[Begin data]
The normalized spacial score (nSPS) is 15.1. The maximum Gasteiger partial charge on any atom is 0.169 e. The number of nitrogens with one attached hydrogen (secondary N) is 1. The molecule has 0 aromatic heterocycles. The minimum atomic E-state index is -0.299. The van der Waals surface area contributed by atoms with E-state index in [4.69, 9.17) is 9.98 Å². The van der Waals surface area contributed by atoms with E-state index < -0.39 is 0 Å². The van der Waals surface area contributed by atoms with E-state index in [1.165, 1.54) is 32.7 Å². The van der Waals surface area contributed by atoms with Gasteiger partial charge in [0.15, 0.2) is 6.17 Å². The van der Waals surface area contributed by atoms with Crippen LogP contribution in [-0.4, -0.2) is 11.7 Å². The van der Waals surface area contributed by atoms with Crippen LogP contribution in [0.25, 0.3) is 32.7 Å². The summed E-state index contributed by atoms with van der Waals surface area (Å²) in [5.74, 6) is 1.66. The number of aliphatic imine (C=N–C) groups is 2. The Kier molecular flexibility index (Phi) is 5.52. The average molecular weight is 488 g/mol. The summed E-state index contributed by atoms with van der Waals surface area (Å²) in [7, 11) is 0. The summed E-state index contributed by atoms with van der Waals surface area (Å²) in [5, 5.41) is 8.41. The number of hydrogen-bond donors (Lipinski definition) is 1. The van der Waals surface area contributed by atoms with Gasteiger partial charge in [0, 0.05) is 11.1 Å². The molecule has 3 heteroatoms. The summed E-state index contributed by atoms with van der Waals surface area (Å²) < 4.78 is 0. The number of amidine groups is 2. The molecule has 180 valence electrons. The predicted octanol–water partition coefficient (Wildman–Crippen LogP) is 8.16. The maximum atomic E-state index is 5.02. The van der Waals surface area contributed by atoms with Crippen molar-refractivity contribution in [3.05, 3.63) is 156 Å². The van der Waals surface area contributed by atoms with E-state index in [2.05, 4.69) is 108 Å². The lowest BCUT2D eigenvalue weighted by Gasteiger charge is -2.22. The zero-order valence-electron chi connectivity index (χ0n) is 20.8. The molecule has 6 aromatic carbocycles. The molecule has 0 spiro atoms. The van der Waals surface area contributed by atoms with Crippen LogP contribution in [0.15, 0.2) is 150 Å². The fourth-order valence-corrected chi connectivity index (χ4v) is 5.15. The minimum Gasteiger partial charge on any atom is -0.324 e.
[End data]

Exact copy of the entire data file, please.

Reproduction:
The normalized spacial score (nSPS) is 15.1. The maximum Gasteiger partial charge on any atom is 0.169 e. The number of nitrogens with one attached hydrogen (secondary N) is 1. The molecule has 0 aromatic heterocycles. The minimum atomic E-state index is -0.299. The van der Waals surface area contributed by atoms with E-state index in [4.69, 9.17) is 9.98 Å². The van der Waals surface area contributed by atoms with E-state index < -0.39 is 0 Å². The van der Waals surface area contributed by atoms with E-state index in [1.165, 1.54) is 32.7 Å². The van der Waals surface area contributed by atoms with Gasteiger partial charge in [0.15, 0.2) is 6.17 Å². The van der Waals surface area contributed by atoms with Crippen LogP contribution in [-0.4, -0.2) is 11.7 Å². The van der Waals surface area contributed by atoms with Crippen LogP contribution in [0.25, 0.3) is 32.7 Å². The summed E-state index contributed by atoms with van der Waals surface area (Å²) in [5.74, 6) is 1.66. The number of aliphatic imine (C=N–C) groups is 2. The Kier molecular flexibility index (Phi) is 5.52. The average molecular weight is 488 g/mol. The summed E-state index contributed by atoms with van der Waals surface area (Å²) in [7, 11) is 0. The summed E-state index contributed by atoms with van der Waals surface area (Å²) in [5, 5.41) is 8.41. The number of hydrogen-bond donors (Lipinski definition) is 1. The van der Waals surface area contributed by atoms with Gasteiger partial charge in [0, 0.05) is 11.1 Å². The molecule has 3 heteroatoms. The summed E-state index contributed by atoms with van der Waals surface area (Å²) < 4.78 is 0. The number of amidine groups is 2. The molecule has 180 valence electrons. The predicted octanol–water partition coefficient (Wildman–Crippen LogP) is 8.16. The maximum atomic E-state index is 5.02. The van der Waals surface area contributed by atoms with Crippen molar-refractivity contribution in [3.05, 3.63) is 156 Å². The van der Waals surface area contributed by atoms with E-state index in [2.05, 4.69) is 108 Å². The lowest BCUT2D eigenvalue weighted by Gasteiger charge is -2.22. The zero-order valence-electron chi connectivity index (χ0n) is 20.8. The molecule has 6 aromatic carbocycles. The molecule has 0 spiro atoms. The van der Waals surface area contributed by atoms with Crippen LogP contribution in [0.15, 0.2) is 150 Å². The fourth-order valence-corrected chi connectivity index (χ4v) is 5.15. The minimum Gasteiger partial charge on any atom is -0.324 e.